Enrico Letta, former Italian Prime Minister, is the father of the eponymous report on how to improve the single market in the European Union. A document that Brussels commissioned almost a year ago and that has been causing a lot of talk since it was made public this spring. And to understand the challenge that Europe is facing, Letta told the audience gathered at the last meeting of the Cercle d’Economia this week a significant anecdote. 

“Throughout my journey in 65 European cities and 400 meetings, I decided that I was going to travel by high-speed train. And I realized that it is almost impossible to travel between European capitals with this means of transport. We lack connectivity. From infrastructure to energy.” 

To reduce the fragmentation of the market, a weakness that the Old Continent has been dragging on for years and that has now become an essential challenge in the face of the strength not only of India and China but also due to the growing loss of ground with respect to the United States, Letta considers that greater integration of financial services must be prioritized. 

“We have the freedom of movement of goods, services and capital and of people. But we must add a fifth freedom: that of researching and innovating to increase productivity,” he said. And this would be achieved, in his opinion, precisely with a unitary financial scheme that allows attracting more investments and preventing savings from going to the United States or other places on the planet.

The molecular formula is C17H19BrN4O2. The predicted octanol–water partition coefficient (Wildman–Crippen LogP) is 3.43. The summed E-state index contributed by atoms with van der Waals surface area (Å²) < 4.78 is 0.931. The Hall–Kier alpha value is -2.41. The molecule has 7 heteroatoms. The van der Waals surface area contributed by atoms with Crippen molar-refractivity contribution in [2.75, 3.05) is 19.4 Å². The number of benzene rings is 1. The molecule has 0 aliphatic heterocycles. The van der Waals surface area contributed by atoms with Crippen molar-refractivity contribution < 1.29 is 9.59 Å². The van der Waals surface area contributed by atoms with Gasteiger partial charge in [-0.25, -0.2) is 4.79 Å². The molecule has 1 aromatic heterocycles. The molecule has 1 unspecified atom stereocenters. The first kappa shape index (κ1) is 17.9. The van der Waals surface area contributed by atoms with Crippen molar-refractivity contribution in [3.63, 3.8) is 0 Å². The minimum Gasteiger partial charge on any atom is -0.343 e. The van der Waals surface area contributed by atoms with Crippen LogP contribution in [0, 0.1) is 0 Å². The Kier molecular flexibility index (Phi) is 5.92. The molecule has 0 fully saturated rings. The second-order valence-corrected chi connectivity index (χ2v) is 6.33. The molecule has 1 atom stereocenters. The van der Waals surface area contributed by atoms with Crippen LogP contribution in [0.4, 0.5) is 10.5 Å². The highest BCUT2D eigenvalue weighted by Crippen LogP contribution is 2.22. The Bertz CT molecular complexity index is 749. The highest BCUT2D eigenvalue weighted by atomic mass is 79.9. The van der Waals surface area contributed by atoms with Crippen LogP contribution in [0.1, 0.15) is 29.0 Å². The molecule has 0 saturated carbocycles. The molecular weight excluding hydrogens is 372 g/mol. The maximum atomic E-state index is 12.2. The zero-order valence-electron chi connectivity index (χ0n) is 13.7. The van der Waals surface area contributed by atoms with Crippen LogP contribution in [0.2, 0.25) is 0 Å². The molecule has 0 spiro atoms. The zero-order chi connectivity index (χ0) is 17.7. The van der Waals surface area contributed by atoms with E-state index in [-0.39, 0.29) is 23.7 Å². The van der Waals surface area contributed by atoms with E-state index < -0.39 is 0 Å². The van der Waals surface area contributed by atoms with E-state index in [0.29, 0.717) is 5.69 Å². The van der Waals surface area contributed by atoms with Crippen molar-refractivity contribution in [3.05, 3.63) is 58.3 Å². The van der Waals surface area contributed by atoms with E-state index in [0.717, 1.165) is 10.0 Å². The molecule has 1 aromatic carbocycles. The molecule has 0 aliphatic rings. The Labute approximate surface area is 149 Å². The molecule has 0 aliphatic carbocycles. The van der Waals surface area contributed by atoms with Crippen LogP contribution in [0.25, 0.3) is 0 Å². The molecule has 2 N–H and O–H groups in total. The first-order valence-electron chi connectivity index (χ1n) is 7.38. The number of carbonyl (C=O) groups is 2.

“SMEs are not currently benefiting from the single market we have. There are still too many different legal and tax regimes. It is chaos,” she denounced. Hence his proposal: to create a European financial regime, like a passport, to which subjects can opt if they wish and which is accepted in the territory. And, above all, it does not mean the cancellation of national standards. But it overlaps with them. A system to also overcome local resistance that still persists in Europe. 

“It must be explained that these instruments benefit citizens and do not go against them. The energy and digital transition will have an enormous cost. We have to say how we are going to get the money. And the banking union, financial markets and even a certain fiscal harmonization are the tools that allow this leap to be made,” said the Italian. 

Enrico Letta now chairs the Jacques Delors Institute. He has said that the legendary former president of the Commission reminded him, while preparing his report, that European integration will be achieved not by introducing more competition, but more cohesion. “We must convey the message that this is in the common interest. Because otherwise we will leave the debate in the hands of the farmers’ protests, with whom I already had the opportunity to debate. Or, in the future, the discontent of workers in the automotive industry.”

Lettta has also advocated for the effective creation of European university networks to stimulate research and the implementation of a common defense system. “It is a shame that we have to buy 80% of the weapons we send to Ukraine from abroad, creating jobs in Michigan or Turkey,” she lamented. To do this, she even believes that a collaboration with the United Kingdom could be negotiated, despite Brexit. 

“We are in an emergency situation. We must act now. The four large European economies, Germany, France, Italy and Spain, already agree. If necessary, we must start with them without the consensus of other countries, especially those that insist on defending their fiscal privileges.” 

A new Europe for the challenges of the 21st century.